The good news is that inclusion doesn’t have to be hard to achieve. While extensive branding overhaul can take time, even small changes in design can make a big difference and have the potential to empower someone by making them feel seen. Often it’s the variety of options that matters, allowing users to personalise their experience.

Let’s take gender, for example. As a non-binary person, I can speak to the discomfort of not having more than two options for gender. Providing more options or an open answer by default can dramatically change the experience for users like us. The same goes for gender-stereotypical imagery – is there an alternative way to illustrate what you mean that encapsulates the wonderful diversity of today’s families and relationships? It’s also important to remember that allowing privacy is also inclusion. If you don’t need to know someone’s sex or gender to provide your service, then don’t ask for it  – there are other ways you can personalise the experience.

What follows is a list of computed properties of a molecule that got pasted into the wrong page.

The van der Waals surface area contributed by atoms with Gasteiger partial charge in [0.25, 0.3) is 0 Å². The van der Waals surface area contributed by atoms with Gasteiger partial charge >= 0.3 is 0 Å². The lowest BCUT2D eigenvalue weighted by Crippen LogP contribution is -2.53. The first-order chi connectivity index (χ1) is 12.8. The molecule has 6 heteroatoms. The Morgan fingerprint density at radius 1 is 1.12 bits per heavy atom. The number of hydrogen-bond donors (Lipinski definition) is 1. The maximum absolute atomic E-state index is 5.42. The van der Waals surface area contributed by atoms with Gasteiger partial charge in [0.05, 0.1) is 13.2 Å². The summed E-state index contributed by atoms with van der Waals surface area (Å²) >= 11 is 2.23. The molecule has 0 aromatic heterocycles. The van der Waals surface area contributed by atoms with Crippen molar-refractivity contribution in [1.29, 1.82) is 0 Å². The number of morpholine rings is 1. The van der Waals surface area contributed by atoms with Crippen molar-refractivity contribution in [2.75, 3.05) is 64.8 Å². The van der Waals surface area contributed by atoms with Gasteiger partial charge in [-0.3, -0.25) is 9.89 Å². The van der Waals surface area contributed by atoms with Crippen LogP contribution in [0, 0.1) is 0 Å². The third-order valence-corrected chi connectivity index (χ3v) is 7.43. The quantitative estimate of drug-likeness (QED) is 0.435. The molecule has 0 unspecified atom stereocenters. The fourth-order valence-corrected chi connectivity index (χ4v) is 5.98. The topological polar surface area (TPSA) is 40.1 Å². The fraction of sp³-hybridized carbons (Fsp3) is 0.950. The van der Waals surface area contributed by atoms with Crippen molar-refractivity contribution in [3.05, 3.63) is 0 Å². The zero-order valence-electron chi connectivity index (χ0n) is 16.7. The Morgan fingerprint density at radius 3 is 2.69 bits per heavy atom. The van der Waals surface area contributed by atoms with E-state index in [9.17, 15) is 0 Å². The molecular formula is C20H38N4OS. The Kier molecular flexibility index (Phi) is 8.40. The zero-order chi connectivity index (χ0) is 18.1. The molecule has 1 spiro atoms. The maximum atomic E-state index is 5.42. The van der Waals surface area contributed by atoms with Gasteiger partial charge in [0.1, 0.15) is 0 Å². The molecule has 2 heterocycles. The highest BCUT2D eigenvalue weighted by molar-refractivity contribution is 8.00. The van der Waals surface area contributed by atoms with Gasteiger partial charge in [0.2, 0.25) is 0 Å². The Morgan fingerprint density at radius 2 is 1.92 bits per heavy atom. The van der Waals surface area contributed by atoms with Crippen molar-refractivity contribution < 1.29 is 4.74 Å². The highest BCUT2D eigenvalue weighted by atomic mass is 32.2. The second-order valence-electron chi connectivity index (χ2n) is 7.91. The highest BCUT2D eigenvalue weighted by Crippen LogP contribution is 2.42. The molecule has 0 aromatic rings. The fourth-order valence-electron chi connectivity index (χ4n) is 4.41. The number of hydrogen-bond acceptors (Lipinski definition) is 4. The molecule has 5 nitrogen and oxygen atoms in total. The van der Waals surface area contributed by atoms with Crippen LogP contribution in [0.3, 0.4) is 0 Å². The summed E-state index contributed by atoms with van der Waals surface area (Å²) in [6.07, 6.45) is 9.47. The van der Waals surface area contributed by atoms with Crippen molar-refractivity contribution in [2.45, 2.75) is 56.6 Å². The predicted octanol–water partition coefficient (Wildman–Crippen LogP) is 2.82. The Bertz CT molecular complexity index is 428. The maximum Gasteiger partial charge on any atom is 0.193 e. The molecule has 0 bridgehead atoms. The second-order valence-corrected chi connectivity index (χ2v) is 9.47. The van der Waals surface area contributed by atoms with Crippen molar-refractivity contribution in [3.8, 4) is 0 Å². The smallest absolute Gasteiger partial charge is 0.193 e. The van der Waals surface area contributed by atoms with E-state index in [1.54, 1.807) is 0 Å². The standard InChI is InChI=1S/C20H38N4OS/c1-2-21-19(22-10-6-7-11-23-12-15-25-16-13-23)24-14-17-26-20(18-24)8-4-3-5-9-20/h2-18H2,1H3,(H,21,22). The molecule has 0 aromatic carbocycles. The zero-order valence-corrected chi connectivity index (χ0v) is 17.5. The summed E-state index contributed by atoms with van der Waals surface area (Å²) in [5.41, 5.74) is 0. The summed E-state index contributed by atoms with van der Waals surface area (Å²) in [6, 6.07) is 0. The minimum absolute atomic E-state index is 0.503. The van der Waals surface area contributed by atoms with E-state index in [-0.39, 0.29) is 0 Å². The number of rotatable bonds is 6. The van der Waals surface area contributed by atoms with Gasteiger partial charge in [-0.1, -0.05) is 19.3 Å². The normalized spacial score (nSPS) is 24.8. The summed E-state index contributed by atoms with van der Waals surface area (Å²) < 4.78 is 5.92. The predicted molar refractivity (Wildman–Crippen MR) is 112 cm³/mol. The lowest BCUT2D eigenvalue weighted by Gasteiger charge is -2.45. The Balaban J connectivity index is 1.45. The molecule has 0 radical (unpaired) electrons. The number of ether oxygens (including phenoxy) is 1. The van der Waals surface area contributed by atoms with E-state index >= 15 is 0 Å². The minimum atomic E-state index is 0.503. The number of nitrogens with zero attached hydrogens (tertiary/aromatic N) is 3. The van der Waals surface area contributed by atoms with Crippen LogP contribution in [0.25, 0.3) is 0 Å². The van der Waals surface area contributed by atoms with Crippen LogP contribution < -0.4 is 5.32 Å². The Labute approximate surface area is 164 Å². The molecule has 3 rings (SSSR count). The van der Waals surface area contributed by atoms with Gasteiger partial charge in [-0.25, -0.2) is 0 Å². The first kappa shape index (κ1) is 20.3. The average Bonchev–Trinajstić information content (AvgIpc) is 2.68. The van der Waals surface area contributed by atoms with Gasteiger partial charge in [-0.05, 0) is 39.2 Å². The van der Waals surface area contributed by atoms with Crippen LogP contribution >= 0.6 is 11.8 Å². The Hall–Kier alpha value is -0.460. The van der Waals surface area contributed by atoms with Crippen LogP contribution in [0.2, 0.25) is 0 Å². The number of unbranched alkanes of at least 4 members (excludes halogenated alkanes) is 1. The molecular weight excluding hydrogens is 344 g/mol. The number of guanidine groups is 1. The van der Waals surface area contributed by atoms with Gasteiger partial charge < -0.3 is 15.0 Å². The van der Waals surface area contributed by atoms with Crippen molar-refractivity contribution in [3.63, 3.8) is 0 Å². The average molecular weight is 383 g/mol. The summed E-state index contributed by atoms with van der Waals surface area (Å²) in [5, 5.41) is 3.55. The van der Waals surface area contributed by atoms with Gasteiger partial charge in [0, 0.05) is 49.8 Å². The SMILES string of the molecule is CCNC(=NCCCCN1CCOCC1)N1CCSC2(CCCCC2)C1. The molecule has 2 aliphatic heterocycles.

Lived experience matters

Ultimately, however, it can be difficult to put yourself in someone else’s shoes and try to understand how they experience a service or a product and what could make them feel uneasy. That’s why it’s crucial to have the right people in the room during the design phase; if you want to create products for everyone, everyone needs to be part of the conversation. This helps ensure that the design is guided by lived experience, looking from the inside out, resulting in more comprehensive designs that meet a wider range of requirements.

But if you look at the design sector, this presents a problem. While more diverse than some other industries, it is still underrepresented in many ways, with many teams lacking LGBTQ+, non-white and disabled perspectives. Without diversity, design teams are less likely to create experiences that resonate with all users. In addition to providing wider perspectives, it's also been proved that diversity is linked to profitability, with diverse companies outperforming their more homogenous rivals.

However, it’s not simply a question of hiring diverse talent, it’s also about attracting it to the industry.  For many minority groups and people from disadvantaged backgrounds, accessing the design sector is anything but straightforward.

Becoming a UX designer